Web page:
In Pakistan, ‘Sufi’ is used for anything: Arieb Azhar

Published: October 12, 2012
Azhar is positive about the music industry in Pakistan and feels that things are evolving. PHOTO: PUBLICITY

Azhar is positive about the music industry in Pakistan and feels that things are evolving. PHOTO: PUBLICITY

Azhar is positive about the music industry in Pakistan and feels that things are evolving. PHOTO: PUBLICITY Azhar is positive about the music industry in Pakistan and feels that things are evolving. PHOTO: PUBLICITY Azhar is positive about the music industry in Pakistan and feels that things are evolving. PHOTO: PUBLICITY

After spending a substantial part of his life in Croatia, singer-songwriter Arieb Azhar returned to Pakistan in 2004 in order to reconnect with his roots.

He was exposed to folk and classical music in his early years and ultimately developed a passion and love for traditional, soulful music. He came into the limelight of the Pakistani music scene following his globetrotting musical antics and contributions to season two and three of “Coke Studio”. He is also currently planning a trip to England, sponsored by the British Council, to collaborate with Martin Simpson — a celebrated English folk musician.

“Our music is going to be an interesting mix of Celtic and South Asian folk and classical music, which I feel goes together naturally,” said Azhar, who is working with Simpson on a number of tracks that will be performed live at festivals and recorded as well. “Martin and I are trying to come up with music together in a very natural and organic way where we are playing off each other’s music ‘feel’. We are trying to create fusion on a ‘soul’ level.” He added that Simpson is known for his unique finger picking style and is the best he has heard to date.

Azhar’s interactive live performances connect well with the audience due to the references he makes to poetry in his music. As a result, he has postponed his much-awaited personal album and is planning on releasing an album which contains live performances instead — those performed in US recently as part of a project called Center Stage.“Over the last couple of years, several recordings have piled up and the plan was to release them. We are now planning on releasing it as a whole live-concert album,” Azhar said. The album includes Akmal Qadri on flutes, Zeeshan Mansoor on lead guitar, Kashif Ali Dani on tabla and Azhar himself on rhythm guitar and vocals. His band has also added Zain Ali on bass and Ibrahim Akram on drums.

Azhar has simultaneously been working on another project with his friend Dus based in Croatia, who is a DJ as well as a composer. “Every time I made a trip to Croatia, I would record a few songs over a click track [series of audio cues used to synchronise sound recordings] and Dus would compose and arrange the music around it,” he said, adding that the album will be something new and different from his original style. “It has more of an electronic drum-and-bass sound and I’m still not sure how I feel about it since it isn’t exactly my style of music — the sound has not developed organically around live performances either.” He added, “I sometimes enjoy the sound and sometimes it just confuses me.” The album will be released some time during this year.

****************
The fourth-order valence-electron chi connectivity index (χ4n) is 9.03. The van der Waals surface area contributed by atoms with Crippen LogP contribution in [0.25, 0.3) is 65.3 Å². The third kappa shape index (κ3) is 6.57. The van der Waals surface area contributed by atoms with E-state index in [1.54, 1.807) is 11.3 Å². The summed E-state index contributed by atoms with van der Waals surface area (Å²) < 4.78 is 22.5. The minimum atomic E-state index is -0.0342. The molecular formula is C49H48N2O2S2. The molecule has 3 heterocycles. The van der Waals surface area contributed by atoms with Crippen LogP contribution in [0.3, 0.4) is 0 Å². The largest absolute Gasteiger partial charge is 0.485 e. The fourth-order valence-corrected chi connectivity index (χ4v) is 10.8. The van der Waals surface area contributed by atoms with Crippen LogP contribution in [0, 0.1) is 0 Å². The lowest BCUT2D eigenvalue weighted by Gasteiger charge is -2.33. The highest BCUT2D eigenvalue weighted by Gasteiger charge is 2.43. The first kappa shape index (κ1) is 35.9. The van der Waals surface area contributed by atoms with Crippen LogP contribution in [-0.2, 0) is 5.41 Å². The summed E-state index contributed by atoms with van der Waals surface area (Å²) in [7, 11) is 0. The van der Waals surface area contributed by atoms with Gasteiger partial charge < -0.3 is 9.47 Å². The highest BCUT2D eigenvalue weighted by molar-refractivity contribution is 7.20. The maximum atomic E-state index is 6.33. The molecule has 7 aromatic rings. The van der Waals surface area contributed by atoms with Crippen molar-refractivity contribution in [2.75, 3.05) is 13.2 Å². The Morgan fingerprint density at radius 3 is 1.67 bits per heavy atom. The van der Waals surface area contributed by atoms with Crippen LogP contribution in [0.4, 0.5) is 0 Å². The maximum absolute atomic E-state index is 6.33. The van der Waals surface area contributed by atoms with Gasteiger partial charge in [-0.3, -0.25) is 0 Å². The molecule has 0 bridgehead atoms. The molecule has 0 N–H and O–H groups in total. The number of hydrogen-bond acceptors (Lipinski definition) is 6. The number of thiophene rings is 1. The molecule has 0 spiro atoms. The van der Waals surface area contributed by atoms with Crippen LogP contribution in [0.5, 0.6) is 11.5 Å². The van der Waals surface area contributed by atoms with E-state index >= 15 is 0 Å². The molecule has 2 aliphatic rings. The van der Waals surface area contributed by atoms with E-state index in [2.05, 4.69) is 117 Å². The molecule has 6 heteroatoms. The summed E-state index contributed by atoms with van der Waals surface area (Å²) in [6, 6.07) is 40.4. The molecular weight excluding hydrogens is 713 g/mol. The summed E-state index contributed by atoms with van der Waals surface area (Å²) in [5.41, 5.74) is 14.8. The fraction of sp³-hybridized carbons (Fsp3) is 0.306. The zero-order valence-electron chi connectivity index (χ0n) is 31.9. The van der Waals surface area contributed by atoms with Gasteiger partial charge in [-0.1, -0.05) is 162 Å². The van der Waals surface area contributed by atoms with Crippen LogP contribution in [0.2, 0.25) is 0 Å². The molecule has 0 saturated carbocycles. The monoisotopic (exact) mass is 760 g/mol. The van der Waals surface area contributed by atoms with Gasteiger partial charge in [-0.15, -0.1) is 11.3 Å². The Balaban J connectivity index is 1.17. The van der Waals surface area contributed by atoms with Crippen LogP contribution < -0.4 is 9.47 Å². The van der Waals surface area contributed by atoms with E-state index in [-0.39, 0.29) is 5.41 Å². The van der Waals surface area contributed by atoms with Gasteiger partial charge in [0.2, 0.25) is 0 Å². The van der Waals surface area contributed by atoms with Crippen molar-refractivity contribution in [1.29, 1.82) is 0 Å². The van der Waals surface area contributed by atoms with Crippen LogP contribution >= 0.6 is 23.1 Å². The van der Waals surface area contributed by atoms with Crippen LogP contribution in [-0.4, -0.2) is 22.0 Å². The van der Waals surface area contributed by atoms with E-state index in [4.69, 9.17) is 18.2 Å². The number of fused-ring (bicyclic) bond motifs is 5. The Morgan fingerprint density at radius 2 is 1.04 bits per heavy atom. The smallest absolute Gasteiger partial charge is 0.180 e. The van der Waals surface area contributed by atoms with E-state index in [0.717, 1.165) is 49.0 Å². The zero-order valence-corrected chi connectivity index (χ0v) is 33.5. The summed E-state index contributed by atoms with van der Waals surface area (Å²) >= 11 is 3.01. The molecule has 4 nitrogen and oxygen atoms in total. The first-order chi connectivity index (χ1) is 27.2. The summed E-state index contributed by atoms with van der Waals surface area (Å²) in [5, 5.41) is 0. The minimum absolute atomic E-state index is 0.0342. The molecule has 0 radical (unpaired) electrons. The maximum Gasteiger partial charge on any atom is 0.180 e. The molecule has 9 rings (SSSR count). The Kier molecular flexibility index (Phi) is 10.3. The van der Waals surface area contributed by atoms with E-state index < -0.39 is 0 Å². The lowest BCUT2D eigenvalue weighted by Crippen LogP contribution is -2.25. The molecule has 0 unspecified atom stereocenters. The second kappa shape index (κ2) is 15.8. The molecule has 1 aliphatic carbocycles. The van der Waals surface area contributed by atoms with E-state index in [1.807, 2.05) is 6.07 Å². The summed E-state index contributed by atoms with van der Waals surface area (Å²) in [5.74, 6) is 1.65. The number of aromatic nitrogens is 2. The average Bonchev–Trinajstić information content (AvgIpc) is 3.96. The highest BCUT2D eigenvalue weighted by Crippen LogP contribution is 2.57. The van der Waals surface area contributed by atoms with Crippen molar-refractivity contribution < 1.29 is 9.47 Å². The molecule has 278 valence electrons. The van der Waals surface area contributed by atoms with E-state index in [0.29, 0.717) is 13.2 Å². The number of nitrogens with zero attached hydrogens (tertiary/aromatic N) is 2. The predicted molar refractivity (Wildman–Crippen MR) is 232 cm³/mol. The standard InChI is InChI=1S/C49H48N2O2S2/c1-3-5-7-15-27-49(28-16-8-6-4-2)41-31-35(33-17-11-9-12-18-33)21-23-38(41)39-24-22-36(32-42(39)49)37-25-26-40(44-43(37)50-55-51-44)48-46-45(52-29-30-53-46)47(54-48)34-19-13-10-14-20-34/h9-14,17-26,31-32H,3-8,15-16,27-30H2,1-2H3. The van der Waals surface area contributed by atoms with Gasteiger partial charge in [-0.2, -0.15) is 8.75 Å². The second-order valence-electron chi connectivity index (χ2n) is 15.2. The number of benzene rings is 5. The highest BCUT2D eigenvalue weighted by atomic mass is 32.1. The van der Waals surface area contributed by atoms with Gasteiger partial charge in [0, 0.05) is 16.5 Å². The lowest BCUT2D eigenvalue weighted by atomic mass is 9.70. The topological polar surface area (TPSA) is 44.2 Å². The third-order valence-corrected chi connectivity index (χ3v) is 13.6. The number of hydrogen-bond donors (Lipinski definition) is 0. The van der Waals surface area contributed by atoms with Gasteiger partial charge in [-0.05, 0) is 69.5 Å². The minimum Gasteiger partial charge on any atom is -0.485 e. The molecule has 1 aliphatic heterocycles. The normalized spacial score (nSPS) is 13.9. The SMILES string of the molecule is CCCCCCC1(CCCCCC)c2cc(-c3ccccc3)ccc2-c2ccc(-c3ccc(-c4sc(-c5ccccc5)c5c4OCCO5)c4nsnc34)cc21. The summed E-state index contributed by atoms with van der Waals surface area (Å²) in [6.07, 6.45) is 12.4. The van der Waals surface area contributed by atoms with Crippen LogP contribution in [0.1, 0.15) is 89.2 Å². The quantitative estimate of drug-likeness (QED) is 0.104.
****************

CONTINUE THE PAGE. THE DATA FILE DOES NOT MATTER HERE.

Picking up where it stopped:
Commenting on the ‘Sufi artist’ label Azhar has been given, he said: “Perhaps we’re creating some form of urban folk music and this is why the label has been given. Sufi is a very abstract term which is used almost for anything in Pakistan.” He believes that music in general is something of a ‘journey’ and cannot be quantified or confined by labels. “On one hand it flatters me when people call me a Sufi singer as some of my inspirations have been drawn from that genre, but on the other hand, I feel it also limits the scope of our music,” he said. “It has become an overly clichéd term.”

The music environment in Pakistan remains rather unstable. However, Azhar remains optimistic, saying: “Only under intense pressure can coal turn into diamond.” He further added that he feels his music is evolving. “It’s a strange fact that most of the best and most inspiring music has come out of the most adverse of conditions — the strange thing is that I see conditions for this art deteriorating around me but at the same time, I see myself and our own music developing and evolving.”

Published in The Express Tribune, October 13th, 2012.

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Reader Comments (7)

  • Ali
    Oct 12, 2012 - 11:04PM

    This guy reminds me of Salman Ahmad, and no, that’s not good thing!


  • bunty
    Oct 13, 2012 - 2:12AM

    ^ Says Ali Azmat haha


  • Likhari
    Oct 13, 2012 - 3:32AM

    @ali: and exactly how does he remind you of Ali Azmat?. Also, one can disagree with Ali’s ideology as an activist but one can not deny the fact that post Junoon, he has proved to be a brilliant musician and composer.


  • Ali S
    Oct 13, 2012 - 11:13AM


    Minus the guitar skills :p


  • Raw is War
    Oct 13, 2012 - 11:54AM

    That is because “Sufi” is related to non-violent form of Islam (or what is being propagated). Considering the fact that Kashmiris are mostly Sufis, they are anything but non-violent.


  • Baba Ji
    Oct 13, 2012 - 12:07PM

    In Pakistan, ‘Sufi’ is used for anything : Arieb Azhar

    yes in Lahore D block Model Town market there was a SUFI general store also … he used to have the best “amlok” and coconut biscuits !!!!


  • Hello1
    Nov 4, 2012 - 4:10PM

    There is also a “Sufi Society of Pakistan” I thought the Sufis were the most humane and non violent persons on earth.Recommend

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